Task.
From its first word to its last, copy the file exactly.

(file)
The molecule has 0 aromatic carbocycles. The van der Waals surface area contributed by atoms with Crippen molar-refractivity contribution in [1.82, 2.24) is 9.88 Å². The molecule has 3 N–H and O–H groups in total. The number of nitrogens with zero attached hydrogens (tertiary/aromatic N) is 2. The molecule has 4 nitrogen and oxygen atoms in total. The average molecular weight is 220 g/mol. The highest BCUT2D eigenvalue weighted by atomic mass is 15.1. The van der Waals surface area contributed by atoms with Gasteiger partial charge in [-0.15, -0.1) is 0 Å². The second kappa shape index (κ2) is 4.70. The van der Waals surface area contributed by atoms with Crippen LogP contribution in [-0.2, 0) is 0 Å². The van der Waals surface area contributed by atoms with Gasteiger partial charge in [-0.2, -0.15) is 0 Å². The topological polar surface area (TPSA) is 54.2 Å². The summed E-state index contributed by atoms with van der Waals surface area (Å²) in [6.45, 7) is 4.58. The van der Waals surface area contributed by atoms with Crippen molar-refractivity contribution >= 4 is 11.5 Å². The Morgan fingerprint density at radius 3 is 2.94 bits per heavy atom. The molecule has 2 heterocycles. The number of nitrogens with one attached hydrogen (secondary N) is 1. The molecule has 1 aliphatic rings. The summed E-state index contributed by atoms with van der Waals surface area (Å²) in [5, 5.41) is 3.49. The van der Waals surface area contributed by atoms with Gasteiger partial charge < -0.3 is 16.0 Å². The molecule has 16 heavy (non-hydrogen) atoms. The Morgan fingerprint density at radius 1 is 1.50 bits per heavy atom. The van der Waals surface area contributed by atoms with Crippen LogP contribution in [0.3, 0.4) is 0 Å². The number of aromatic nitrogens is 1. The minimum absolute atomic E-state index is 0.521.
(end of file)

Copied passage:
The molecule has 0 aromatic carbocycles. The van der Waals surface area contributed by atoms with Crippen molar-refractivity contribution in [1.82, 2.24) is 9.88 Å². The molecule has 3 N–H and O–H groups in total. The number of nitrogens with zero attached hydrogens (tertiary/aromatic N) is 2. The molecule has 4 nitrogen and oxygen atoms in total. The average molecular weight is 220 g/mol. The highest BCUT2D eigenvalue weighted by atomic mass is 15.1. The van der Waals surface area contributed by atoms with Gasteiger partial charge in [-0.15, -0.1) is 0 Å². The second kappa shape index (κ2) is 4.70. The van der Waals surface area contributed by atoms with Crippen LogP contribution in [-0.2, 0) is 0 Å². The van der Waals surface area contributed by atoms with Gasteiger partial charge in [-0.2, -0.15) is 0 Å². The topological polar surface area (TPSA) is 54.2 Å². The summed E-state index contributed by atoms with van der Waals surface area (Å²) in [6.45, 7) is 4.58. The van der Waals surface area contributed by atoms with Crippen molar-refractivity contribution >= 4 is 11.5 Å². The Morgan fingerprint density at radius 3 is 2.94 bits per heavy atom. The molecule has 2 heterocycles. The number of nitrogens with one attached hydrogen (secondary N) is 1. The molecule has 1 aliphatic rings. The summed E-state index contributed by atoms with van der Waals surface area (Å²) in [5, 5.41) is 3.49. The van der Waals surface area contributed by atoms with Gasteiger partial charge < -0.3 is 16.0 Å². The molecule has 16 heavy (non-hydrogen) atoms. The Morgan fingerprint density at radius 1 is 1.50 bits per heavy atom. The van der Waals surface area contributed by atoms with Crippen LogP contribution in [0.3, 0.4) is 0 Å². The number of aromatic nitrogens is 1. The minimum absolute atomic E-state index is 0.521.